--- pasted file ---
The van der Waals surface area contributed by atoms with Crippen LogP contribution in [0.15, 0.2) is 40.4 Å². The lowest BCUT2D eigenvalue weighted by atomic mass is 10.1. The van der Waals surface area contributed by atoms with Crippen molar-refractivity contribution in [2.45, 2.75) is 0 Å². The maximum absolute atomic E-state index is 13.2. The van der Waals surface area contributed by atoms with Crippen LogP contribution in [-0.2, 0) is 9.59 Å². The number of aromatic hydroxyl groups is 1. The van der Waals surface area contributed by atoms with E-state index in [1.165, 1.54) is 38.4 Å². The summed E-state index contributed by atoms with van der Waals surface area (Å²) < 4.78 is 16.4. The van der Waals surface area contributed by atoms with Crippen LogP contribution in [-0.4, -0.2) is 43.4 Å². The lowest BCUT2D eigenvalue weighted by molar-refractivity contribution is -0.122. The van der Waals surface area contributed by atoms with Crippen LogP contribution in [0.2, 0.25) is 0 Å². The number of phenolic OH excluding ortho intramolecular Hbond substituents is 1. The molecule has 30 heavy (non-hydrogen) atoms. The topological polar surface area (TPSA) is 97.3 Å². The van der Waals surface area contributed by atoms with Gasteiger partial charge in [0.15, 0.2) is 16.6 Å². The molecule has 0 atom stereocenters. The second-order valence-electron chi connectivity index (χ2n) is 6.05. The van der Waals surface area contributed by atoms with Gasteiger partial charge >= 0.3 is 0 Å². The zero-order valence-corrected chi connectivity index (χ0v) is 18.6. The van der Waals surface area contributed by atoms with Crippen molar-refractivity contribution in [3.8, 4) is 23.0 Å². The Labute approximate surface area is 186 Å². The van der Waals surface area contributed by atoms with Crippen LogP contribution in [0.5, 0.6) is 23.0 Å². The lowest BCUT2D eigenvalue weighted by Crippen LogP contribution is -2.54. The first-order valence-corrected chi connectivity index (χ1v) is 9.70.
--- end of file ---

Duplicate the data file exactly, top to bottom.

The van der Waals surface area contributed by atoms with Crippen LogP contribution in [0.15, 0.2) is 40.4 Å². The lowest BCUT2D eigenvalue weighted by atomic mass is 10.1. The van der Waals surface area contributed by atoms with Crippen molar-refractivity contribution in [2.45, 2.75) is 0 Å². The maximum absolute atomic E-state index is 13.2. The van der Waals surface area contributed by atoms with Crippen LogP contribution in [-0.2, 0) is 9.59 Å². The number of aromatic hydroxyl groups is 1. The van der Waals surface area contributed by atoms with E-state index in [1.165, 1.54) is 38.4 Å². The summed E-state index contributed by atoms with van der Waals surface area (Å²) < 4.78 is 16.4. The van der Waals surface area contributed by atoms with Crippen LogP contribution in [-0.4, -0.2) is 43.4 Å². The lowest BCUT2D eigenvalue weighted by molar-refractivity contribution is -0.122. The van der Waals surface area contributed by atoms with Crippen LogP contribution in [0.2, 0.25) is 0 Å². The number of phenolic OH excluding ortho intramolecular Hbond substituents is 1. The molecule has 30 heavy (non-hydrogen) atoms. The topological polar surface area (TPSA) is 97.3 Å². The van der Waals surface area contributed by atoms with Gasteiger partial charge in [0.15, 0.2) is 16.6 Å². The molecule has 0 atom stereocenters. The second-order valence-electron chi connectivity index (χ2n) is 6.05. The van der Waals surface area contributed by atoms with Gasteiger partial charge >= 0.3 is 0 Å². The zero-order valence-corrected chi connectivity index (χ0v) is 18.6. The van der Waals surface area contributed by atoms with Crippen molar-refractivity contribution in [3.8, 4) is 23.0 Å². The Labute approximate surface area is 186 Å². The van der Waals surface area contributed by atoms with Crippen LogP contribution in [0.5, 0.6) is 23.0 Å². The lowest BCUT2D eigenvalue weighted by Crippen LogP contribution is -2.54. The first-order valence-corrected chi connectivity index (χ1v) is 9.70.